1. The higher cadences used by professional riders is because they are producing as much as 400-500 watts in time-trial efforts or climbs of 20 to 60 minutes;
2. Recovery from day-to-day ‘tour’ riding is easier with higher cadence riding, so riders chose this as a matter of energy conservation(8). So while Lance may ride a time trial at close on 100rpm, he is sustaining over 450 watts. Lesser mortals can probably only sustain around 250-350 watts, so cadence can be significantly lower – say around 75-85rpm. This is especially so when climbing where many cyclists can find improved efficiency (and ability to climb) at around 70rpm.
Macintosh and his co-workers have shown that optimal cadence for 100, 200, 300 and 400w cycling occurs at 57, 70, 86 and 99rpm respectively(9). This casts some doubt on the age-old advice that cyclists should aim for 95rpm because ‘that’s what the pros do’. Sadly though, we don’t all generate 400 watts in time trial and fast climb efforts! In fact, in a review of studies in this area, scientists concluded that ‘the choice of a relatively high cadence during cycling at low to moderate intensity is uneconomical and could compromise performance during prolonged cycling’(10).
Rule #3: choose a cadence that mirrors your power output; slower riding and warm ups should use a lower cadence while high-effort time trials should use a higher cadence. Unless you’re an elite rider, it’s unlikely you’ll benefit from using cadences exceeding around 85rpm
Five things NOT to do to increase efficiency!
- Focus on lots of turbo trainer drills – it’s unlikely to help efficiency. Instead use rollers for balance, coordination and a smoother pedal action;
- Place a lot of emphasis on high intensity intervals in spin classes – there’s no proof this helps. A fixed wheel bike on the road or lower intensity coordination spin-bike riding will likely be more productive;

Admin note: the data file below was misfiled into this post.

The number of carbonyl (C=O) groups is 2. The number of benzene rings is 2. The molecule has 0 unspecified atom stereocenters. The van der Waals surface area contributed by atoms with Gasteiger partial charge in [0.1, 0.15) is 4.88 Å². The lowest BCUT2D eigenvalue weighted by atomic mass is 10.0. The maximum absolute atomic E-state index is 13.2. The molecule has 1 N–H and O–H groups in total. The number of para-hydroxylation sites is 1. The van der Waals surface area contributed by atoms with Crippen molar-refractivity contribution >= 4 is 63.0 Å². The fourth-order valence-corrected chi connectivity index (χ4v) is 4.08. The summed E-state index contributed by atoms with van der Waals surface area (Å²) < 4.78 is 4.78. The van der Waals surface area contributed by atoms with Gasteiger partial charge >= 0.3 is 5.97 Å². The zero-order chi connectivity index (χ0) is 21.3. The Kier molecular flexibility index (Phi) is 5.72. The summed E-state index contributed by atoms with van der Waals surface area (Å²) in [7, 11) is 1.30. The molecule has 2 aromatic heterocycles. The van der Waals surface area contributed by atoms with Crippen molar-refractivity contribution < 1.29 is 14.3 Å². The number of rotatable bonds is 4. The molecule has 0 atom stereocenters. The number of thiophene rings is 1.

- Buy independent ‘Powercranks’ (where left and right cranks can spin independently of each other) These have been tested and have shown no benefits(6);
- Significantly cut down on carbohydrates or restrict feeding on longer rides to force your body to adapt and become more efficient. This is just likely to cause illness and burnout;
- Do excessive high cadence (speed of pedal rotation) riding in an attempt to be able to spin at 110 or even 120rpm. Unless you can match this up to a 400-450 watt sustained efforts or greater you are just making yourself great at pressing down on air, not forcing the pedals downwards!
Four ways to get more efficient
- Ride rollers: these consist of a simple three-barrel device, which is becoming increasingly overlooked now widescreen training systems can be connected to an indoor trainer. However, efficient track cyclists, time trialists and cyclo-cross riders use rollers as part of their efficient riding programme. Short-term observations suggest the smooth pedal style that balancing on such an unforgiving surface gives can equate to 1-2% improvement in efficiency measures.
- Ride more: though we don’t have a direct mileage verses efficiency table to prove more miles means better efficiency, good riders do ride their bike several times per week. A minimum level of riding must be adhered to (like any skill). Varying the cadences used, the type of bike (fixed wheel, night riding, off-road mountain bike, etc) and developing handling all helps to eke out a more efficient rider/bike partnership.
- Use non-circular chain rings (like the Cervelo test team!). The variable circumference Q-Ring front chain rings can give improved pedal efficiency(11). By increasing the resistance on the down-stroke and easing up across the bottom and top of the pedal stroke, non-circular rings can make pedalling easier without having to think about a new pedalling style, especially when climbing.
- Vary cadence deliberately, from very low cadence hills (eg 50rpm in a big gear with smooth, controlled pressure) up to fast spinning brief eight-second sprints to ignite lots of muscle fibres. There’s more than one cadence sweet spot or one speed of riding. By keeping it varied, the nervous system, muscles and energy systems have to adapt.
Joe Beer is an endurance coach working with triathletes, duathletes, sportive riders and time-trialists through his company JBST.com. He is also the author of ‘Need to Know Triathlon’ (Harper Collins).
1 Med Sci Sports Exerc 2007; 39(6):991-995.
2. J. Appl. Physiol 2005; 98:2191-2196
3. J. Appl. Physiol 2005; 99: 1630-1631
4. J Appl Physiol 2005; 99: 1628-1629
5. Int J Sports Med 2004; 25(5): 374-379
6. Int J Sports Physiol Perform. 2009; 4: 18-28
7. Med Sci Sports Exerc 2002; 34(12):2079-2084
8. Med Sci Sports Exerc 2001; 33(8): 1361-1366
9. Med Sci Sports Exerc 2000; 32(7): 1281-1287
10. Int J. Sp. Phys Perf 2009; 4: 3-17
11. J Physiol Anthropol. 2009; 28(6):261-7